"Buenos dias", "buenas noches" -- this was the first words in a foreign language I heard in my life, as a three-year old boy growing up in developing post-war Western Germany, where the first gastarbeiters had arrived from Spain. Fascinated by the strange sounds, I tried to get to know some more languages, the only opportunity being TV courses of English and French -- there was no foreign language education for pre-teen school children in Germany yet in those days. Read more
To find some answers Tim Machan explores the language's present and past, and looks ahead to its futures among the one and a half billion people who speak it. His search is fascinating and important, for definitions of English have influenced education and law in many countries and helped shape the identities of those who live in them.
This volume provides a new perspective on the evolution of the special language of medicine, based on the electronic corpus of Early Modern English Medical Texts, containing over two million words of medical writing from 1500 to 1700.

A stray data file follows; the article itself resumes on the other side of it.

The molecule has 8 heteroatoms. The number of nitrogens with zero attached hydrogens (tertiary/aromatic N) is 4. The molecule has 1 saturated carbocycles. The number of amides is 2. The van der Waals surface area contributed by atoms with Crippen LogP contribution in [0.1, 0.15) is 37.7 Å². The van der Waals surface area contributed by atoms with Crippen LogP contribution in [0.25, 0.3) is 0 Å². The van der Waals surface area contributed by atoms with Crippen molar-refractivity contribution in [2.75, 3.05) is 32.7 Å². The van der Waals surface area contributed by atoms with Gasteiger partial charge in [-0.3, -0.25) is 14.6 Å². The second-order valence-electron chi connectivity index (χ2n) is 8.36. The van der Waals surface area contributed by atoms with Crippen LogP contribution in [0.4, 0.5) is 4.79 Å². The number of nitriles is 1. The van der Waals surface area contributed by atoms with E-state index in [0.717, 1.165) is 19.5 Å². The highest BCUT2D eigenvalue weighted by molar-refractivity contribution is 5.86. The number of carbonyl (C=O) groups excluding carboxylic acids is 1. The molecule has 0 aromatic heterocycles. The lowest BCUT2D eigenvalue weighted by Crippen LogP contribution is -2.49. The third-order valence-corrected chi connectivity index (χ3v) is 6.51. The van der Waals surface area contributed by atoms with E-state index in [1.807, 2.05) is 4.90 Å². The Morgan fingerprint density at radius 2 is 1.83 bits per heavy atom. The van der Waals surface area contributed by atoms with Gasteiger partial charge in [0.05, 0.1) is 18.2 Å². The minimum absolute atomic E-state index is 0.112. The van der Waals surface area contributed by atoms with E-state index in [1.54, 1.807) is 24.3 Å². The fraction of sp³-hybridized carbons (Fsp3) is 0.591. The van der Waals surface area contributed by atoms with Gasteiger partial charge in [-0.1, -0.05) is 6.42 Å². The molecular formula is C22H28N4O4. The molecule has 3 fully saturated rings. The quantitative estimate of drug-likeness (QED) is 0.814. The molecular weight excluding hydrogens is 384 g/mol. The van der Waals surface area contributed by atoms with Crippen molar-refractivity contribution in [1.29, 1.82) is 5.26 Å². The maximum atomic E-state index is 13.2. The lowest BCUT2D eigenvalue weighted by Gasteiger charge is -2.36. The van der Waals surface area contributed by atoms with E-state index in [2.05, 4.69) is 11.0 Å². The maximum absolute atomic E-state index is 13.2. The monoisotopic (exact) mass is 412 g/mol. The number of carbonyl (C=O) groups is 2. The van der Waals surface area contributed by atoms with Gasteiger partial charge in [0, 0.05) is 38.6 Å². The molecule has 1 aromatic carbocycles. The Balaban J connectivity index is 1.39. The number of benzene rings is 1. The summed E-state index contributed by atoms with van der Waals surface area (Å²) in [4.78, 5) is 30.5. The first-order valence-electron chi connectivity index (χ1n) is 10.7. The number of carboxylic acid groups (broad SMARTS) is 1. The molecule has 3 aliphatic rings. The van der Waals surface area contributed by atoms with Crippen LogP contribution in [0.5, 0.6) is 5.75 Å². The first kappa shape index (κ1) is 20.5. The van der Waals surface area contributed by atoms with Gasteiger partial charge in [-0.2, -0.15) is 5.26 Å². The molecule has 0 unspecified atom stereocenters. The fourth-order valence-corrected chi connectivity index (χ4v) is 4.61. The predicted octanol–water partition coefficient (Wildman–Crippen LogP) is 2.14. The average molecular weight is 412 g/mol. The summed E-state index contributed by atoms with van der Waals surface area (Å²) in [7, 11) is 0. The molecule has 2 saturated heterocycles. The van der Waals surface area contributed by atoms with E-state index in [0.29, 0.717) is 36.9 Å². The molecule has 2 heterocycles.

A single-authored survey to the field of analytic philosophy of language. This very accessible, reader-friendly and largely jargon-free text is ideally suited as an adjunct text for students struggling to make sense of the typically rather difficult primary materials / articles covered in intermediate and upper-level Philosophy of Language courses, or those in related disciplines wanting an accessible and engaging introduction to the subject, with suggestions for further study (each chapter ends with a detailed Suggested Readings section). The text is distinctive in that it is informed by recent research in linguistics as well as in philosophy, and in that its discussion of various topics--syntax, speech acts, indexicals, metaphor--is organized around a unified theme: language as a system of symbols that is known and used.